There are two major issues that Dear Evan Hansen, the film adaptation of the Tony-winning Broadway musical, cannot overcome. First, the decision to have Ben Platt reprise his Tony-winning performance as Evan Hansen in the film, the only original cast member to do so. (It seems relevant to mention that Platt’s father is a producer on the film; as Platt said earlier this year in defense of the casting: “Were I not to do the movie, it probably wouldn’t get made.”) It would’ve been one thing for the film-makers to have asked audiences to suspend disbelief that the 27-year-old Platt was actually a geeky high school senior – a little annoying, but fine, as almost every teen movie demands that anyway (see: Rachel McAdams in Mean Girls, Jesse Metcalfe in John Tucker Must Die, both in their late 20s). But the team behind Dear Evan Hansen put Platt in prosthetics and opaque, pasty makeup, along with a curly mop of hair, that strands the actor firmly in the uncanny valley. But the attempt to make Platt seem younger somehow renders him both older and inhuman – an act of near-sabotage so distracting it basically renders the movie unrecoverable.
Which is a shame, because if a film adaptation of Dear Evan Hansen were to be made, this version, directed by Stephen Chbosky (The Perks of Being a Wallflower) from a screenplay by the musical’s writer, Steven Levenson, would probably be, main casting aside, one of the better versions. With Chbosky’s slick direction, the show’s winsome (if abbreviated in the film) soundtrack and a host of A-list talent – Julianne Moore, Amy Adams, Kaitlyn Dever, Amandla Stenberg – the Dear Evan Hansen movie is by and large a good-faith, meticulous adaptation of the Broadway show. Which leads to the second insurmountable hurdle: a film version of Dear Evan Hansen only casts a harsher light on the story’s already wobbly handling of suicide and mental health.
To backtrack: Evan Hansen is a socially awkward, paralyzingly insecure 17-year-old who starts his first day of senior year with a written pep talk to himself, an assignment from this therapist. The note is intercepted off the printer by classmate Connor Murphy (Colton Ryan), a fellow outcast who interprets the letter’s mention of his sister Zoey (Dever), Evan’s crush, as a ploy to mock him. That is Evan and Connor’s only real-life interaction; Connor takes his life and is found with the letter, which his parents interpret as a suicide note to Evan. Stammering, desperate to please and feel valued, Evan parlays the theory into a full-fledged fantasy of friendship – one that endears him to Connor’s shellshocked mother, Cynthia (Adams) and stepfather Larry (Danny Pino), draws him into a romantic relationship with Zoey, and distances him from his overworked single mother Heidi (Moore). It also brings validation, when his false invocation of Connor’s memory goes viral, and hard-charging classmate Alana (Stenberg) creates a memorial mental health awareness campaign around one of Evan’s fake anecdotes.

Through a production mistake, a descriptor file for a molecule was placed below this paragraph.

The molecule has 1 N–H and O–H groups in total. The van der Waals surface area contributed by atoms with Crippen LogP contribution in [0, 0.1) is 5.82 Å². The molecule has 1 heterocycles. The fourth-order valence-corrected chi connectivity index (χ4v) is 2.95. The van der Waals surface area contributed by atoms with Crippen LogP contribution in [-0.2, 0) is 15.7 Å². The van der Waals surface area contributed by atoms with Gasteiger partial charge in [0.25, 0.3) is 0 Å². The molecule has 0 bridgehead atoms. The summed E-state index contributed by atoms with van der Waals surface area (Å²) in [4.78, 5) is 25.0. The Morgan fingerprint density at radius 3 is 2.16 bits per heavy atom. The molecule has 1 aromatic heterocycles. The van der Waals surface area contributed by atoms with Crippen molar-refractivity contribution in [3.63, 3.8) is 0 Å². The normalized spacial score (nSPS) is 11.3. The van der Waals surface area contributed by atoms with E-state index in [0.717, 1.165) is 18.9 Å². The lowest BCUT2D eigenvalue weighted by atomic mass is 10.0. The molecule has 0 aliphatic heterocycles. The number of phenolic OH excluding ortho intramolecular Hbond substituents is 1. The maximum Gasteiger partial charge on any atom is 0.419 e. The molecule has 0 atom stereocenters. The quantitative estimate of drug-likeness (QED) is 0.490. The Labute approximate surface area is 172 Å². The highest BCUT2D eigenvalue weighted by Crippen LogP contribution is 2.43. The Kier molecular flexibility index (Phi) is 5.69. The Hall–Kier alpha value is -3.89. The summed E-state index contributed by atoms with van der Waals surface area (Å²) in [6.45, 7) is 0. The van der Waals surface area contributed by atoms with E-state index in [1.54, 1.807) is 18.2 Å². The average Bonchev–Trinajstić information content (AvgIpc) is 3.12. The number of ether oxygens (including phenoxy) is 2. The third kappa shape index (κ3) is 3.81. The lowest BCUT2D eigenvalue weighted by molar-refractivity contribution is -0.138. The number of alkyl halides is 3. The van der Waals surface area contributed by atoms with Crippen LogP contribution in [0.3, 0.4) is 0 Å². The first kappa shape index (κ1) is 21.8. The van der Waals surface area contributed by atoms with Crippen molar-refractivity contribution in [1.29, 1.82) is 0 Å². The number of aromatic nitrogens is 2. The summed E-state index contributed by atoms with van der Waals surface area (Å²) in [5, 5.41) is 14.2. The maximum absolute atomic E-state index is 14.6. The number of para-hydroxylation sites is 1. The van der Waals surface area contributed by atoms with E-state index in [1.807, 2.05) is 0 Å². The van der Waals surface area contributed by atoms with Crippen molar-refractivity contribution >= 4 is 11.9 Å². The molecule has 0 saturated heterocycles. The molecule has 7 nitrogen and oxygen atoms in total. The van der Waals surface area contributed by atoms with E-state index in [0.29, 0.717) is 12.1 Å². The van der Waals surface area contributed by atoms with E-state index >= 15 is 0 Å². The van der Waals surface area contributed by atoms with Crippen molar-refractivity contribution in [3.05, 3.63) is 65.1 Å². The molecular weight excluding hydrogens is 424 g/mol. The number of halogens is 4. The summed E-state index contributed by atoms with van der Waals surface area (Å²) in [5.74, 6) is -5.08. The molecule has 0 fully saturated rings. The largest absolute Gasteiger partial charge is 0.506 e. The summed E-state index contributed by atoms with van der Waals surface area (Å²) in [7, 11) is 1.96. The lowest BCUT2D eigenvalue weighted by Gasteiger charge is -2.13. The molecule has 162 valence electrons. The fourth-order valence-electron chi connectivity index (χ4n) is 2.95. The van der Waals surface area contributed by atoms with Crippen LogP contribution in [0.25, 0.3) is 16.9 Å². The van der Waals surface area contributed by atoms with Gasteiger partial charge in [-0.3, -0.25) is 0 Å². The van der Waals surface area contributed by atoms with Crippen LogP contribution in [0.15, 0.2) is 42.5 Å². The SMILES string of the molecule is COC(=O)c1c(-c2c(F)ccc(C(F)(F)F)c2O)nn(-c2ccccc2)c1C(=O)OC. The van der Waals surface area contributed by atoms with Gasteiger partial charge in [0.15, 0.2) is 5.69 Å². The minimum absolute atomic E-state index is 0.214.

The distance of the stage and Benj Pasek and Justin Paul’s enveloping, genuinely moving soundtrack allowed the musical’s darker, borderline creepy elements – suggesting blame for Connor’s death, Evan’s reincarnation of Connor through forged emails, the fact that the protagonist exploits a near-stranger’s suicide for popularity – to fade into the background of a great show. One can suspend moral judgment of Evan, firmly the sympathetic underdog, when his motivations, awkwardness and mistakes are routinely swept into absorbing song. That’s much harder to do when you’re staring, in hyper-definition closeup, into the face of the grieving mother, played with paper-thin fragility by Adams, as Evan lies about his friendship with her dead son.
Still, if you can get set aside the discomfort of Evan’s deceit and Platt’s ghoulish appearance, Dear Evan Hansen is a decently enjoyable movie musical, especially if you like the soundtrack, which remains magnetic. Chbosky’s direction grounds some of the potentially tricky aspects of adapting a musical to film – characters belting while in school, or long, searching solos, such as Dever singing about her lack of feeling over Connor’s death while careening toward a red light. The roving camera and interjections for Sincerely Me drew genuine laughs, as did several of the lines delivered by Nik Dodani as Jared, Evan’s only friend (and a “family” one, at that). The set is convincingly mid-2010s suburban high school, the Murphy’s kitchen believably rich McMansion everywhere. Dever, so endearing in Booksmart and heartbreaking as a disbelieved sexual assault survivor in Unbelievable, brims with vulnerability and frustration as Zoey, the most grounded character of the film.
It’s not the film’s fault that the medium highlights the story’s inherent stacking of the deck in favor of Evan with an ickiness the musical could maybe avoid. I cannot say the same for the casting of Platt as Evan. The movie asks the audience to not look at two elephants in the room, and unfortunately, no amount of soaring music can relieve that heavy a burden.